Consider an isosceles triangle with base 10 feet and sides 13 feet. Now imagine building a snowman inside that triangle. A snowman made of circles, not spheres. It's easy to sketch. The bottom circle is tangent to all three sides. The next circle rests on the first and is tangent to the two sides. Likewise the third, fourth, and so on. Actually, there are an infinite number of circles in our snowman. But there must be a geometric series involved, or something like one, because the snowman never gets outside the triangle. So, it's fair to ask:

What is the sum of the circumferences of all the circles?

This is actually an unadvertised "aha" puzzle, so can you give the answer without writing anything down except for the sketch?

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## bonanova

Consider an isosceles triangle with base 10 feet and sides 13 feet. Now imagine building a snowman inside that triangle. A snowman made of circles, not spheres. It's easy to sketch. The bottom circle is tangent to all three sides. The next circle rests on the first and is tangent to the two sides. Likewise the third, fourth, and so on. Actually, there are an infinite number of circles in our snowman. But there must be a geometric series involved, or something like one, because the snowman never gets outside the triangle. So, it's fair to ask:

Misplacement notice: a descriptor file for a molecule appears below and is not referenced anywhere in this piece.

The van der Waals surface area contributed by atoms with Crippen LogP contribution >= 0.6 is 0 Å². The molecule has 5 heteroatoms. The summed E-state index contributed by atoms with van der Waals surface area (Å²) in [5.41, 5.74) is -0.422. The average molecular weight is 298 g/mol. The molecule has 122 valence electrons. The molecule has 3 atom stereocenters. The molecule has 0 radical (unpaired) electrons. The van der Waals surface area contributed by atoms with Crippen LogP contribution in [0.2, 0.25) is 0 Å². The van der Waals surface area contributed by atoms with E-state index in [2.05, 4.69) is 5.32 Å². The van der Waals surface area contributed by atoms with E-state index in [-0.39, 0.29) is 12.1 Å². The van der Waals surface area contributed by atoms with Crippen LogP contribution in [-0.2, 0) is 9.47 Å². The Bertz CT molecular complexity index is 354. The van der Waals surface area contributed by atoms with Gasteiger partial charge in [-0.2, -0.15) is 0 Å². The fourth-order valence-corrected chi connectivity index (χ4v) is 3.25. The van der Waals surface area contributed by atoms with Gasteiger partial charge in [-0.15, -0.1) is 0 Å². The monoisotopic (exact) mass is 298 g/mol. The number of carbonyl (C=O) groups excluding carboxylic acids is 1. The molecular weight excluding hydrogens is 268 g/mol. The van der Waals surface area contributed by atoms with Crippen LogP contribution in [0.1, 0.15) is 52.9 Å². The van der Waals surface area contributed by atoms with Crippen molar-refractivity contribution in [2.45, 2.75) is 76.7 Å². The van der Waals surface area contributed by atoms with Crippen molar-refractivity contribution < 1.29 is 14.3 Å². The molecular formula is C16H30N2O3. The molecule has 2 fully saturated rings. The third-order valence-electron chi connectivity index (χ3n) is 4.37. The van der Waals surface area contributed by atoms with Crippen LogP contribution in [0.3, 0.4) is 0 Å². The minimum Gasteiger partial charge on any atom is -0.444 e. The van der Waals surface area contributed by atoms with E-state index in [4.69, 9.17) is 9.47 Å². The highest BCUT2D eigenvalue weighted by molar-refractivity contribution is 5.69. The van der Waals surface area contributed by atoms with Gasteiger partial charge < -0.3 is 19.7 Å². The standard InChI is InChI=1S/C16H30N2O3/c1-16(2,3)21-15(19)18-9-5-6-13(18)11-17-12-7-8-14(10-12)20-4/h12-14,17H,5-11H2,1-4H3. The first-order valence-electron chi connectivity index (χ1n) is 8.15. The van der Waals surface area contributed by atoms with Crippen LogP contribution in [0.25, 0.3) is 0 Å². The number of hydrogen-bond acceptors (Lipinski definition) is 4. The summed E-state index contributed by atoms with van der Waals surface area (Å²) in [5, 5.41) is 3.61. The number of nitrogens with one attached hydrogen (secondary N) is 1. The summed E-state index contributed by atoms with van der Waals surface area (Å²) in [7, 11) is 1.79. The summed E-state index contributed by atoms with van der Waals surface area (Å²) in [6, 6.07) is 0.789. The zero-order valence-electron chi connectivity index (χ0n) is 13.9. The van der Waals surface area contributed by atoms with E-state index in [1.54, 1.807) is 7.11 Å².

What is the sum of the circumferences of all the circles?

This is actually an unadvertised "aha" puzzle, so can you give the answer without writing anything down except for the sketch?

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